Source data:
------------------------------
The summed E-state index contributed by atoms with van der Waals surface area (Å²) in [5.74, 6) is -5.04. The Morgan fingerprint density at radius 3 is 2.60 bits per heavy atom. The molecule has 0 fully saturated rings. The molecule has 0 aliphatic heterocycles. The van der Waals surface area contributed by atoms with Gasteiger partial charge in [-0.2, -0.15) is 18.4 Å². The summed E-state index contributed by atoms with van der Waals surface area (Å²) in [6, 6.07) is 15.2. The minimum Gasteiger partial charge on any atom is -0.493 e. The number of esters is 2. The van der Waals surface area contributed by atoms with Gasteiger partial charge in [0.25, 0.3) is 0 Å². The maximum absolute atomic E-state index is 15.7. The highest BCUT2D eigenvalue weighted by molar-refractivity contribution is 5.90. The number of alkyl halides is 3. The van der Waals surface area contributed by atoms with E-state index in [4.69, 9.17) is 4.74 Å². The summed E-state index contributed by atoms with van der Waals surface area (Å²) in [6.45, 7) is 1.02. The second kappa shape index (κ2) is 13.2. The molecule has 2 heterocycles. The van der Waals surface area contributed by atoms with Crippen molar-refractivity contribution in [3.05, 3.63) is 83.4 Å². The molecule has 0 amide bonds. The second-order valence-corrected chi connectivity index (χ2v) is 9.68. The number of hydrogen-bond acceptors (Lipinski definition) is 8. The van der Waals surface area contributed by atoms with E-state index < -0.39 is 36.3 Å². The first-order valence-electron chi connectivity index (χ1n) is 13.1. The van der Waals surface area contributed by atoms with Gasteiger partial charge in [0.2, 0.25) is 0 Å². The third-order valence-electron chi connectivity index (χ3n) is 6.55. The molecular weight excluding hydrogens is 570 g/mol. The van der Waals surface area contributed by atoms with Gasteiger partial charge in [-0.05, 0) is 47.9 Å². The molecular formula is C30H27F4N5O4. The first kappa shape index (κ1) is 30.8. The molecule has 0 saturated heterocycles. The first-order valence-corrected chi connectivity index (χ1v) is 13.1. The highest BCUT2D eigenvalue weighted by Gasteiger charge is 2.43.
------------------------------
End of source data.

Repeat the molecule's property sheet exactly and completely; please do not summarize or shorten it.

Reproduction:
The summed E-state index contributed by atoms with van der Waals surface area (Å²) in [5.74, 6) is -5.04. The Morgan fingerprint density at radius 3 is 2.60 bits per heavy atom. The molecule has 0 fully saturated rings. The molecule has 0 aliphatic heterocycles. The van der Waals surface area contributed by atoms with Gasteiger partial charge in [-0.2, -0.15) is 18.4 Å². The summed E-state index contributed by atoms with van der Waals surface area (Å²) in [6, 6.07) is 15.2. The minimum Gasteiger partial charge on any atom is -0.493 e. The number of esters is 2. The van der Waals surface area contributed by atoms with Gasteiger partial charge in [0.25, 0.3) is 0 Å². The maximum absolute atomic E-state index is 15.7. The highest BCUT2D eigenvalue weighted by molar-refractivity contribution is 5.90. The number of alkyl halides is 3. The van der Waals surface area contributed by atoms with E-state index in [4.69, 9.17) is 4.74 Å². The summed E-state index contributed by atoms with van der Waals surface area (Å²) in [6.45, 7) is 1.02. The second kappa shape index (κ2) is 13.2. The molecule has 2 heterocycles. The van der Waals surface area contributed by atoms with Crippen molar-refractivity contribution in [3.05, 3.63) is 83.4 Å². The molecule has 0 amide bonds. The second-order valence-corrected chi connectivity index (χ2v) is 9.68. The number of hydrogen-bond acceptors (Lipinski definition) is 8. The van der Waals surface area contributed by atoms with E-state index < -0.39 is 36.3 Å². The first-order valence-electron chi connectivity index (χ1n) is 13.1. The van der Waals surface area contributed by atoms with Gasteiger partial charge in [0.2, 0.25) is 0 Å². The third-order valence-electron chi connectivity index (χ3n) is 6.55. The molecular weight excluding hydrogens is 570 g/mol. The van der Waals surface area contributed by atoms with Gasteiger partial charge in [-0.05, 0) is 47.9 Å². The molecular formula is C30H27F4N5O4. The first kappa shape index (κ1) is 30.8. The molecule has 0 saturated heterocycles. The first-order valence-corrected chi connectivity index (χ1v) is 13.1. The highest BCUT2D eigenvalue weighted by Gasteiger charge is 2.43.